Carper helps break ground for Automotive Center
A little dirt flew for a good reason when U.S. Sen. Tom Carper (D-Del.) helped break ground for the new $5.4 million,13,500-square-foot Automotive Center of Excellence at Delaware Technical Community College in Georgetown.
Carper, appearing in good spirits and a bit playful, stood with others holding gold shovels, counted down from 10, then ceremoniously tossed dirt in the air, to rousing applause from those gathered on the Jack F. Owens campus.
Carper was instrumental in getting funding for the center that will train students in diesel mechanics, at the first such center in the region. Construction should be finished by November of 2020.
Funding came from a grant from the U.S. Department of Commerce’s Economic Development Administration, in the amount of $1.97 million, plus $1.8 million from Delaware’s Higher Education Fund, $120,000 from the Sussex County Council, and donations from businesses, organizations and individuals.
The total cost to build the center is $5.4 million.
In addition to government support, more than a dozen organizations and individuals pledged donations “that enabled Del Tech to secure the 35 percent match required by the EDA, including the USDA Rural Development program and the Delaware Automobile & Truck Dealers’ Association,” according to a news release issued by the college.
Labor market data indicates that more than 3,000 automotive technicians and more than 800 diesel mechanics are employed across Delmarva, with average annual earnings of $39,874 and $44,595, respectively, according to the news release.
“There’s a long list of people who helped. I want to say ‘Thank you,’” Carper said, giving remarks from behind a podium on the sunny morning of Thursday, Aug. 29.
In the future, automobiles will likely be electric, he said, but there will be combustion engines for some time “and we will need folks who can work on them,” he said.
The audience laughed when he talked about his beloved Chrysler Town & Country minivan, which has more than 500,000 miles on it. He’ll be looking for a new vehicle eventually, he said, although he doesn’t see an immediate need, especially since the minivan recently got a new battery.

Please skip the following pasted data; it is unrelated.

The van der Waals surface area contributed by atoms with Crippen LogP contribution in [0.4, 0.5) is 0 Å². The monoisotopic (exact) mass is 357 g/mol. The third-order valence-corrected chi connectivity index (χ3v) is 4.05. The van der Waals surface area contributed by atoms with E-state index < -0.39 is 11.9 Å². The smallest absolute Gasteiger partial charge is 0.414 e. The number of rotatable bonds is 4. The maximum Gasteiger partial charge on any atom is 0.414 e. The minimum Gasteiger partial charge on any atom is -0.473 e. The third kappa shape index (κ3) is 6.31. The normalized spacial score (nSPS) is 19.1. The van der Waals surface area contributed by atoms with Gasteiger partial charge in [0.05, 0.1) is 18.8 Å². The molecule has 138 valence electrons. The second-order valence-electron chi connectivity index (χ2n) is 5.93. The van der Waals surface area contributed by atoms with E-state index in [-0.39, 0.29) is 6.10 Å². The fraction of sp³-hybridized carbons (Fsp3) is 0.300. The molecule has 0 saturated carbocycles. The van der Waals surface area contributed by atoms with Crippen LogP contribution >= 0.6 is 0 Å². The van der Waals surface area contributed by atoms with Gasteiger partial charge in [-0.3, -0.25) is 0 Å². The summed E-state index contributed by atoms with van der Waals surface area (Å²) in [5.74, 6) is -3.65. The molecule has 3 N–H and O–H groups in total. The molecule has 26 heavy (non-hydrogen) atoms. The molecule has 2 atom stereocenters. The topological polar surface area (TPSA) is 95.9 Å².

It has been a challenge to find enough trained mechanics to work on vehicles, he said.
“We asked, ‘What can we do to help?’ Everybody said, ‘A trained workforce.’ And we came up with the idea for this new automotive center,” Carper said.
The center will double the number of students being trained, from 20 to 40.
Among those also attending the event were Sussex County Council President Mike Vincent, County Administrator Todd Lawson and Terry Megee, owner of Floyd A. Megee Motor Company, one of the business owners who donated.
During remarks, Megee joked that Carper had bought his minivan 40 years ago.
He said there are 750,000 automotive technicians across the country, and 76,000 more will be needed as the industry grows and as long-time mechanics retire.
“That’s job security for you guys,” he told Delaware Tech students attending the groundbreaking, informing them the average annual salary is $69,000.
Delaware Tech President Mark Brainard said that, for years, employers have told college officials they were being forced to hire mechanics from other states.
“There is plenty of evidence to support the need for this facility. Today is only possible through the power of partnerships,” he said.
“Too often, when there is a need, we get words. Tom Carper didn’t talk about it. He did something about it,” Brainard said.
“This center will give students on Delmarva a great-paying trade to learn, allow them to stay and raise a family in the area, instead of moving away for work, and give our area dealerships and diesel operators the workforce they so desperately need. This is a win-win for Delaware’s economy now and in the future,” Brainard said.
“This program, this new facility, is going to allow us to double the number of our automotive techs, general automotive techs that are graduating, and then add 15 diesel mechanics that are graduating every year,” said Dr. Bobbi Barends, vice president of Delaware Tech.
By Susan Canfora